Refusing violence against women

Reem Leila
Wednesday 27 Nov 2019

Violence against women includes domestic and sexual violence and practices such as early marriage, female genital mutilation (FGM) and trafficking

This week, to coincide with the International Day for Eliminating Violence Against Women, the National Council for Women (NCW) is joining in a 16-day campaign to combat Gender-Based Violence (GBV).

As part of the campaign a flotilla of boats took to the Nile on 22 November. To raise awareness of the problem of violence against women each boat had a slogan emblazoned on its sail. Some of the messages encouraged communities to ensure girls are educated because education goes hand in hand with social protection. Others stressed that FGM is a crime punishable by law.  

On 25 November NCW head Maya Morsi presented the council’s strategy for combating all forms of domestic violence against women, with a special emphasis on ending FGM which is one of Egypt’s 2030 Vision’s goals. 

The strategy aims to integrate multiple initiatives opposing discrimination and promoting social justice, equal opportunity and gender equality by fostering greater cooperation between the government and civil society.

“We aim to pave the way towards the gradual removal of all obstacles that restrict women’s full participation in public life,” said Morsi.

The strategy encompasses prevention, protection, intervention and, where necessary, recourse to the law.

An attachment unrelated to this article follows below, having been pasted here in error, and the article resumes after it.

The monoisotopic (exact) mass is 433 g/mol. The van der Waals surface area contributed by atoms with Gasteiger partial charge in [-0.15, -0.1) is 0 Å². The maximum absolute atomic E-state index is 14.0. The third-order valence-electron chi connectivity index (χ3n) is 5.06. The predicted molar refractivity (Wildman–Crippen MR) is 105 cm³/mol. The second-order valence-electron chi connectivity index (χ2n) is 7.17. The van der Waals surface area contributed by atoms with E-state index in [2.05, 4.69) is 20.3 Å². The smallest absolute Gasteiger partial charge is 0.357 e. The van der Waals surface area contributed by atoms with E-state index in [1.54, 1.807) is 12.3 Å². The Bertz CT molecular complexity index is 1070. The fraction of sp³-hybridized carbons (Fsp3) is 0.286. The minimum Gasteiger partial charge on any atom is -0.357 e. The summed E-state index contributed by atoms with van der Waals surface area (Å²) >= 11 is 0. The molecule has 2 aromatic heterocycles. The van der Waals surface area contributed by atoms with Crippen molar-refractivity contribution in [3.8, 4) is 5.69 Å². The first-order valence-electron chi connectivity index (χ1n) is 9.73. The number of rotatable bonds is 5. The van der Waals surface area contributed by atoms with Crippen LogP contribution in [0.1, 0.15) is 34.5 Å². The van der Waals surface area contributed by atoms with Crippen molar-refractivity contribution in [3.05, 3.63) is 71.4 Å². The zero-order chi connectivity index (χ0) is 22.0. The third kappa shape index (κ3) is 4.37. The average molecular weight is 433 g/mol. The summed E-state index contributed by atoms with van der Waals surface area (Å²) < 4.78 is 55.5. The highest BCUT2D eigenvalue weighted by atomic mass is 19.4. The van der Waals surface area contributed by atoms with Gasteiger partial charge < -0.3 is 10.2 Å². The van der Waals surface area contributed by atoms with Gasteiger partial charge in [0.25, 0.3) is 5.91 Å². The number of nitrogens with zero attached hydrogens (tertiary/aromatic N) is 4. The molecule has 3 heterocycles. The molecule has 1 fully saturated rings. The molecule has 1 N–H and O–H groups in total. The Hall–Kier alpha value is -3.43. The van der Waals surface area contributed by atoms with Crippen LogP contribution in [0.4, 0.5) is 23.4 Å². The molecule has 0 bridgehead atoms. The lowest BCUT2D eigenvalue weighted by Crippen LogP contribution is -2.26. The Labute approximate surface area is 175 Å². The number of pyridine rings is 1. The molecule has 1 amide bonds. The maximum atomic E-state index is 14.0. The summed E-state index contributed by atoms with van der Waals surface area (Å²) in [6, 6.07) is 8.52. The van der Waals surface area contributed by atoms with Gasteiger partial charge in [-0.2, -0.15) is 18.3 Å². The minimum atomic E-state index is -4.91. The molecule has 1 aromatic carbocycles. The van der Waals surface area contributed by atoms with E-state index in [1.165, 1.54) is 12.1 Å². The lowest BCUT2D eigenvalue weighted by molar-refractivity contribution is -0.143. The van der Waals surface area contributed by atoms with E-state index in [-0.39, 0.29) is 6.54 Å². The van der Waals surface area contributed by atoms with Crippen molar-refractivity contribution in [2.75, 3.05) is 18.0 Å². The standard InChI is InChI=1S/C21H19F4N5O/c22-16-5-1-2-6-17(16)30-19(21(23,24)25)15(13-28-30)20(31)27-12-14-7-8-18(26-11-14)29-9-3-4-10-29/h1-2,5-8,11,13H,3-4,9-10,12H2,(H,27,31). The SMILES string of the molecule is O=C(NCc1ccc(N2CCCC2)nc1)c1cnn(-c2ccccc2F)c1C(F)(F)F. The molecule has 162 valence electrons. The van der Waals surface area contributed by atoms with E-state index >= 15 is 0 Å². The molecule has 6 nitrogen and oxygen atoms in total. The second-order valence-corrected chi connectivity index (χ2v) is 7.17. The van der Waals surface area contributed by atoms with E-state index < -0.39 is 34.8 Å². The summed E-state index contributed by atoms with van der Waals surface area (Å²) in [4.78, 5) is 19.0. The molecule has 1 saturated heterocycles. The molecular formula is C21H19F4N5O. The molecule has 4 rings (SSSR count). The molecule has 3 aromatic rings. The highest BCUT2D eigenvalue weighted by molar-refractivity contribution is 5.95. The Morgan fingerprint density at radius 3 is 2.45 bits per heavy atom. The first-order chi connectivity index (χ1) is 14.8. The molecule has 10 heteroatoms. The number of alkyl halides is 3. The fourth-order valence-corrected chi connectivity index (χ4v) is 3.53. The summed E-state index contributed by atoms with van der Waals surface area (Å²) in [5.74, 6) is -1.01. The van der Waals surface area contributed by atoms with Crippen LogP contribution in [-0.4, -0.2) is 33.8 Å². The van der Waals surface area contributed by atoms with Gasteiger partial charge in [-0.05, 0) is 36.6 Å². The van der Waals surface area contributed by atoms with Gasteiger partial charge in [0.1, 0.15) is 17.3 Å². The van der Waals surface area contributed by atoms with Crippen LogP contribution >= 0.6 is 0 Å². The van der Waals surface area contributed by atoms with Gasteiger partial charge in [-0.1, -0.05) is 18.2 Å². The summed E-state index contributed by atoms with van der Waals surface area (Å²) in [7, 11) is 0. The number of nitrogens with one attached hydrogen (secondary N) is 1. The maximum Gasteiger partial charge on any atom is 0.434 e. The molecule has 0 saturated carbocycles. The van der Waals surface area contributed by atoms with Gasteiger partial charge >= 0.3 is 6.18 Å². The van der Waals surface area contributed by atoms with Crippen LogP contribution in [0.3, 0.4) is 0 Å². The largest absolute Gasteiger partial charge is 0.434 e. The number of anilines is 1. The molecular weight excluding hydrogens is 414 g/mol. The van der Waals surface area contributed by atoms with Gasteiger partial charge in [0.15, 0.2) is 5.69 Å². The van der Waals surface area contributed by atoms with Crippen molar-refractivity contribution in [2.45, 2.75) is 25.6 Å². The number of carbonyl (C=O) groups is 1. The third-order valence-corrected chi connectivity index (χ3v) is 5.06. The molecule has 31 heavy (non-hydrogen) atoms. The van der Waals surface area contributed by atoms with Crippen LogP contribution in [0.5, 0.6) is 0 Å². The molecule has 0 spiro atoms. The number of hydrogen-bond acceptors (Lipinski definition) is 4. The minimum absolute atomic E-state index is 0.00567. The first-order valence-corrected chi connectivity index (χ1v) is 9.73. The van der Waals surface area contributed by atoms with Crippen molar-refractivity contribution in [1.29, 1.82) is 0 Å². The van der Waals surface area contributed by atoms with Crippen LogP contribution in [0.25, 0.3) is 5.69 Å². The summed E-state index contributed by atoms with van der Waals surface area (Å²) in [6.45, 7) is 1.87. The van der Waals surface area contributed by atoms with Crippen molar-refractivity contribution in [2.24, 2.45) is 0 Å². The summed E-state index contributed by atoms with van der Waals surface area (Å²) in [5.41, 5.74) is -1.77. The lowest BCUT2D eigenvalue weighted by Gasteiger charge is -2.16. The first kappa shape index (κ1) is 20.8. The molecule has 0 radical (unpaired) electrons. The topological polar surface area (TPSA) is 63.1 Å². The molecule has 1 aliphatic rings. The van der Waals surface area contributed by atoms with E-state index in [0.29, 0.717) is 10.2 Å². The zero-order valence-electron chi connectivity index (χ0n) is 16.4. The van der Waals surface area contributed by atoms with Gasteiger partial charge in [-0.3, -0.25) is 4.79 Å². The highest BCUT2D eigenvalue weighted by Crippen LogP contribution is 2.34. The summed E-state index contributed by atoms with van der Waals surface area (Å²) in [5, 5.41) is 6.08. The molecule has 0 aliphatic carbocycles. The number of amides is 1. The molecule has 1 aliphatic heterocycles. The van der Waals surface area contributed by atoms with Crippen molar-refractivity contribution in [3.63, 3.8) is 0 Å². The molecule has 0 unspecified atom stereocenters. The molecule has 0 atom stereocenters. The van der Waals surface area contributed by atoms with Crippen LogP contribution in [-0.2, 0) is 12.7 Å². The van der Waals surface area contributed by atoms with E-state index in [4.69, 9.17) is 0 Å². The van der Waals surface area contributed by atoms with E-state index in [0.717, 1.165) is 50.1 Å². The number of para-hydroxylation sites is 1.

As part of its long-term campaign against FGM the NCW has, since it was first formed in 2000, liaised with a wide-range of institutions including the EU, UN, Al-Azhar and the Coptic Church. 

It has also worked alongside other civil society organisations, setting up the National Committee for the Eradication of FGM in collaboration with the National Council for Childhood and Motherhood (NCCM). Such cooperation, says Morsi, has spearheaded a movement against FGM which has led to a significant reduction in the practice. Incidents of female circumcision among girls aged up to 17 years old dropped from 28 per cent in 2005 to 18 per cent in 2014.

The NCW is now focusing on combating FGM as part of a more general campaign against GBV, and within the framework of Egypt’s 2030 Vision which includes empowering women. 

The 16-day campaign will see the NCW organise events in several governorates to increase awareness of the psychological and physical harm caused by FGM, and by domestic and community violence against women. 

The 16 Days of Activism against GBV initiative was initiated by activists at the Women’s Global Leadership Institute in 1991. The latest campaign kicked off on 25 November and lasts until 10 December.

*A version of this article appears in print in the 28 November, 2019 edition of Al-Ahram Weekly.

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